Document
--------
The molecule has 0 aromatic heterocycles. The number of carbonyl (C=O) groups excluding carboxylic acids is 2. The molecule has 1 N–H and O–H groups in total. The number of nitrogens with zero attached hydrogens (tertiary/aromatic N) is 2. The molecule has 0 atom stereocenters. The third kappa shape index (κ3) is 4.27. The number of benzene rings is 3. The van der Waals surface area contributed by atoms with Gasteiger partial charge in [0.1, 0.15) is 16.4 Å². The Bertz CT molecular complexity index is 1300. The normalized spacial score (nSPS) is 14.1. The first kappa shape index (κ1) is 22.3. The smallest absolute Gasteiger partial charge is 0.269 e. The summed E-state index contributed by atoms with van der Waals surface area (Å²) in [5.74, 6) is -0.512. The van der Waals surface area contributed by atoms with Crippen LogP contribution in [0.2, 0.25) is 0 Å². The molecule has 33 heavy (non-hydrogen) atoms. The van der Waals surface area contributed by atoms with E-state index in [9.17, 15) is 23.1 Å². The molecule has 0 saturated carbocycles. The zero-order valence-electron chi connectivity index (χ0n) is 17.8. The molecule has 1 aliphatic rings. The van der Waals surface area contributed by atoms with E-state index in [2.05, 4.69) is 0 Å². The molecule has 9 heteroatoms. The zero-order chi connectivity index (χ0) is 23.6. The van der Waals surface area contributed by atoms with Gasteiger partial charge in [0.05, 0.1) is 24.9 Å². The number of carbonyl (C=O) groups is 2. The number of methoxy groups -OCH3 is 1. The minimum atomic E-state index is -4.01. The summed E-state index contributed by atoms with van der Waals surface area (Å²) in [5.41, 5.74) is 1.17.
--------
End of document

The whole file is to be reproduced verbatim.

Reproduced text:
The molecule has 0 aromatic heterocycles. The number of carbonyl (C=O) groups excluding carboxylic acids is 2. The molecule has 1 N–H and O–H groups in total. The number of nitrogens with zero attached hydrogens (tertiary/aromatic N) is 2. The molecule has 0 atom stereocenters. The third kappa shape index (κ3) is 4.27. The number of benzene rings is 3. The van der Waals surface area contributed by atoms with Gasteiger partial charge in [0.1, 0.15) is 16.4 Å². The Bertz CT molecular complexity index is 1300. The normalized spacial score (nSPS) is 14.1. The first kappa shape index (κ1) is 22.3. The smallest absolute Gasteiger partial charge is 0.269 e. The summed E-state index contributed by atoms with van der Waals surface area (Å²) in [5.74, 6) is -0.512. The van der Waals surface area contributed by atoms with Crippen LogP contribution in [0.2, 0.25) is 0 Å². The molecule has 33 heavy (non-hydrogen) atoms. The van der Waals surface area contributed by atoms with E-state index in [9.17, 15) is 23.1 Å². The molecule has 0 saturated carbocycles. The zero-order valence-electron chi connectivity index (χ0n) is 17.8. The molecule has 1 aliphatic rings. The van der Waals surface area contributed by atoms with E-state index in [2.05, 4.69) is 0 Å². The molecule has 9 heteroatoms. The zero-order chi connectivity index (χ0) is 23.6. The van der Waals surface area contributed by atoms with Gasteiger partial charge in [0.05, 0.1) is 24.9 Å². The number of carbonyl (C=O) groups is 2. The number of methoxy groups -OCH3 is 1. The minimum atomic E-state index is -4.01. The summed E-state index contributed by atoms with van der Waals surface area (Å²) in [5.41, 5.74) is 1.17.